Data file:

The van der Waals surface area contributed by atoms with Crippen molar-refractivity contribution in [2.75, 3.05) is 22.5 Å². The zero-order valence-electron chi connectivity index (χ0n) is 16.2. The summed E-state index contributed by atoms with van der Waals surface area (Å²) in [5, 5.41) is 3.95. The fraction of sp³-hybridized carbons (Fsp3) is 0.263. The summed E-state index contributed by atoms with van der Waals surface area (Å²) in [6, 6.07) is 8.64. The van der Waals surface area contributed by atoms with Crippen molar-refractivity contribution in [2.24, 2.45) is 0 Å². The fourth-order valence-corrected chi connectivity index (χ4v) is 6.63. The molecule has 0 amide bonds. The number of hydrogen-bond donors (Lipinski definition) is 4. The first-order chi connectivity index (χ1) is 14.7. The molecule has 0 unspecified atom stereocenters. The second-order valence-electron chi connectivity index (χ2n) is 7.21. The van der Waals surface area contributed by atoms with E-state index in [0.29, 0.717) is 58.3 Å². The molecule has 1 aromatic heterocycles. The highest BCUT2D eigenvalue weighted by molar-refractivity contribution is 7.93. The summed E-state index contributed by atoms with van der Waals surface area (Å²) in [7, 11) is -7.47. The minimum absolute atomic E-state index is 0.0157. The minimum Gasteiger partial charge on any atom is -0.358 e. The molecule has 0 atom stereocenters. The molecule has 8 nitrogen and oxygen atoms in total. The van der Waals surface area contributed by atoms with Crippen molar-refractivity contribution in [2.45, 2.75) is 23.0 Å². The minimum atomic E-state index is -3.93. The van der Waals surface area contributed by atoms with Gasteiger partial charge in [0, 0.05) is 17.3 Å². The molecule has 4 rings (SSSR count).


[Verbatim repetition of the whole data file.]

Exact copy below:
The van der Waals surface area contributed by atoms with Crippen molar-refractivity contribution in [2.75, 3.05) is 22.5 Å². The zero-order valence-electron chi connectivity index (χ0n) is 16.2. The summed E-state index contributed by atoms with van der Waals surface area (Å²) in [5, 5.41) is 3.95. The fraction of sp³-hybridized carbons (Fsp3) is 0.263. The summed E-state index contributed by atoms with van der Waals surface area (Å²) in [6, 6.07) is 8.64. The van der Waals surface area contributed by atoms with Crippen molar-refractivity contribution in [2.24, 2.45) is 0 Å². The fourth-order valence-corrected chi connectivity index (χ4v) is 6.63. The molecule has 0 amide bonds. The number of hydrogen-bond donors (Lipinski definition) is 4. The first-order chi connectivity index (χ1) is 14.7. The molecule has 0 unspecified atom stereocenters. The second-order valence-electron chi connectivity index (χ2n) is 7.21. The van der Waals surface area contributed by atoms with E-state index in [0.29, 0.717) is 58.3 Å². The molecule has 1 aromatic heterocycles. The highest BCUT2D eigenvalue weighted by molar-refractivity contribution is 7.93. The summed E-state index contributed by atoms with van der Waals surface area (Å²) in [7, 11) is -7.47. The minimum absolute atomic E-state index is 0.0157. The minimum Gasteiger partial charge on any atom is -0.358 e. The molecule has 0 atom stereocenters. The molecule has 8 nitrogen and oxygen atoms in total. The van der Waals surface area contributed by atoms with Crippen molar-refractivity contribution in [2.45, 2.75) is 23.0 Å². The minimum atomic E-state index is -3.93. The van der Waals surface area contributed by atoms with Gasteiger partial charge in [0, 0.05) is 17.3 Å². The molecule has 4 rings (SSSR count).